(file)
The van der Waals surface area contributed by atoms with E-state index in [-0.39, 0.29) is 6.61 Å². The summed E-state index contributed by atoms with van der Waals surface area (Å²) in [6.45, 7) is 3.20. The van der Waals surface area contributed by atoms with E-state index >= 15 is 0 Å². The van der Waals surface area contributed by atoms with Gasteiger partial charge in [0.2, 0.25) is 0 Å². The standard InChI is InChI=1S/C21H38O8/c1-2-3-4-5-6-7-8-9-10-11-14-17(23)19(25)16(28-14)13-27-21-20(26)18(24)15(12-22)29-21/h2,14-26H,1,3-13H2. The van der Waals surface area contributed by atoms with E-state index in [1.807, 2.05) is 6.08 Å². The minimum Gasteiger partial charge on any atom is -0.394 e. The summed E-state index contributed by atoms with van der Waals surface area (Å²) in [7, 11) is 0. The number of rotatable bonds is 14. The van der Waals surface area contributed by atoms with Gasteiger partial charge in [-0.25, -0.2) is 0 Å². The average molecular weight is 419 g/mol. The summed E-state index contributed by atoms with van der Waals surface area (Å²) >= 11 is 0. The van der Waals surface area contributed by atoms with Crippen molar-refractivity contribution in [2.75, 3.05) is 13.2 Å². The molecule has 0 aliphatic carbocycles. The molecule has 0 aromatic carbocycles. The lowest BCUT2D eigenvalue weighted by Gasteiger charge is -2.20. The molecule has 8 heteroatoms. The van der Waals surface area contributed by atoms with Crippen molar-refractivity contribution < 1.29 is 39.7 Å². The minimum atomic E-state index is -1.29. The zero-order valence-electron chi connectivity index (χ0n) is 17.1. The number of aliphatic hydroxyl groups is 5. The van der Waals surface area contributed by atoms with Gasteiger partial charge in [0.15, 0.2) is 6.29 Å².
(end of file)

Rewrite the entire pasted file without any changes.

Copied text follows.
The van der Waals surface area contributed by atoms with E-state index in [-0.39, 0.29) is 6.61 Å². The summed E-state index contributed by atoms with van der Waals surface area (Å²) in [6.45, 7) is 3.20. The van der Waals surface area contributed by atoms with E-state index >= 15 is 0 Å². The van der Waals surface area contributed by atoms with Gasteiger partial charge in [0.2, 0.25) is 0 Å². The standard InChI is InChI=1S/C21H38O8/c1-2-3-4-5-6-7-8-9-10-11-14-17(23)19(25)16(28-14)13-27-21-20(26)18(24)15(12-22)29-21/h2,14-26H,1,3-13H2. The van der Waals surface area contributed by atoms with E-state index in [1.807, 2.05) is 6.08 Å². The minimum Gasteiger partial charge on any atom is -0.394 e. The summed E-state index contributed by atoms with van der Waals surface area (Å²) in [7, 11) is 0. The number of rotatable bonds is 14. The van der Waals surface area contributed by atoms with Gasteiger partial charge in [-0.25, -0.2) is 0 Å². The average molecular weight is 419 g/mol. The summed E-state index contributed by atoms with van der Waals surface area (Å²) >= 11 is 0. The van der Waals surface area contributed by atoms with Crippen molar-refractivity contribution in [2.75, 3.05) is 13.2 Å². The molecule has 0 aliphatic carbocycles. The molecule has 0 aromatic carbocycles. The lowest BCUT2D eigenvalue weighted by Gasteiger charge is -2.20. The molecule has 8 heteroatoms. The van der Waals surface area contributed by atoms with Crippen molar-refractivity contribution < 1.29 is 39.7 Å². The minimum atomic E-state index is -1.29. The zero-order valence-electron chi connectivity index (χ0n) is 17.1. The number of aliphatic hydroxyl groups is 5. The van der Waals surface area contributed by atoms with Gasteiger partial charge in [0.15, 0.2) is 6.29 Å².